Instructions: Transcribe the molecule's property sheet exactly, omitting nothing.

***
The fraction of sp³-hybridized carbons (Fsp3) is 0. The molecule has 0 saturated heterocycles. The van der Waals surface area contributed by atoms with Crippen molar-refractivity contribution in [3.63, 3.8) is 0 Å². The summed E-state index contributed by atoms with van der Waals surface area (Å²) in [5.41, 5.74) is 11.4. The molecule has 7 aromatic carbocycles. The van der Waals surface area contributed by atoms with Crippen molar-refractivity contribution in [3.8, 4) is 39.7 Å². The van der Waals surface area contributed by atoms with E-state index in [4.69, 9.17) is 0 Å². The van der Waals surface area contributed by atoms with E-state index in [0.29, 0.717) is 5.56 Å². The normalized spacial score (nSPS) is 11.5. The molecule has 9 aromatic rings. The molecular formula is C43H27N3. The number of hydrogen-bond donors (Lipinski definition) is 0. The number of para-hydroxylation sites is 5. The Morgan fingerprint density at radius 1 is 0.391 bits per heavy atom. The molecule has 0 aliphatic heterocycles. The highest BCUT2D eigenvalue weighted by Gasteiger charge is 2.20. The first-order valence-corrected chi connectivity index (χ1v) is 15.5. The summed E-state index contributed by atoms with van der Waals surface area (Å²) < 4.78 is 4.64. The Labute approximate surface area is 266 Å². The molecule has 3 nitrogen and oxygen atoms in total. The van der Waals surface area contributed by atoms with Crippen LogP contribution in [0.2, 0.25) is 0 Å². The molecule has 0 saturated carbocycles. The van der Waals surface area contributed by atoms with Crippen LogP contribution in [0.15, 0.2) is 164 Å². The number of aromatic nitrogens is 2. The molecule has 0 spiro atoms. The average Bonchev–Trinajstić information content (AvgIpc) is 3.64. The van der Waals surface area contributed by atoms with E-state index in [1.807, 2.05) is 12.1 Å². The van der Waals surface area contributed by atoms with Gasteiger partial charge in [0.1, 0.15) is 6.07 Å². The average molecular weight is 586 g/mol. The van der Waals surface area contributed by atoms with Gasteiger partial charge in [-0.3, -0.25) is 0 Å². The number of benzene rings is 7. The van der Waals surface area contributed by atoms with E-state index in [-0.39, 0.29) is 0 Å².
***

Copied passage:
The fraction of sp³-hybridized carbons (Fsp3) is 0. The molecule has 0 saturated heterocycles. The van der Waals surface area contributed by atoms with Crippen molar-refractivity contribution in [3.63, 3.8) is 0 Å². The summed E-state index contributed by atoms with van der Waals surface area (Å²) in [5.41, 5.74) is 11.4. The molecule has 7 aromatic carbocycles. The van der Waals surface area contributed by atoms with Crippen molar-refractivity contribution in [3.8, 4) is 39.7 Å². The van der Waals surface area contributed by atoms with E-state index in [4.69, 9.17) is 0 Å². The van der Waals surface area contributed by atoms with E-state index in [0.29, 0.717) is 5.56 Å². The normalized spacial score (nSPS) is 11.5. The molecule has 9 aromatic rings. The molecular formula is C43H27N3. The number of hydrogen-bond donors (Lipinski definition) is 0. The number of para-hydroxylation sites is 5. The Morgan fingerprint density at radius 1 is 0.391 bits per heavy atom. The molecule has 0 aliphatic heterocycles. The highest BCUT2D eigenvalue weighted by Gasteiger charge is 2.20. The first-order valence-corrected chi connectivity index (χ1v) is 15.5. The summed E-state index contributed by atoms with van der Waals surface area (Å²) < 4.78 is 4.64. The Labute approximate surface area is 266 Å². The molecule has 3 nitrogen and oxygen atoms in total. The van der Waals surface area contributed by atoms with Crippen LogP contribution in [0.2, 0.25) is 0 Å². The molecule has 0 saturated carbocycles. The van der Waals surface area contributed by atoms with Crippen LogP contribution in [0.15, 0.2) is 164 Å². The number of aromatic nitrogens is 2. The molecule has 0 spiro atoms. The average Bonchev–Trinajstić information content (AvgIpc) is 3.64. The van der Waals surface area contributed by atoms with E-state index in [1.807, 2.05) is 12.1 Å². The van der Waals surface area contributed by atoms with Gasteiger partial charge in [0.1, 0.15) is 6.07 Å². The average molecular weight is 586 g/mol. The van der Waals surface area contributed by atoms with Gasteiger partial charge in [-0.3, -0.25) is 0 Å². The number of benzene rings is 7. The van der Waals surface area contributed by atoms with E-state index in [-0.39, 0.29) is 0 Å².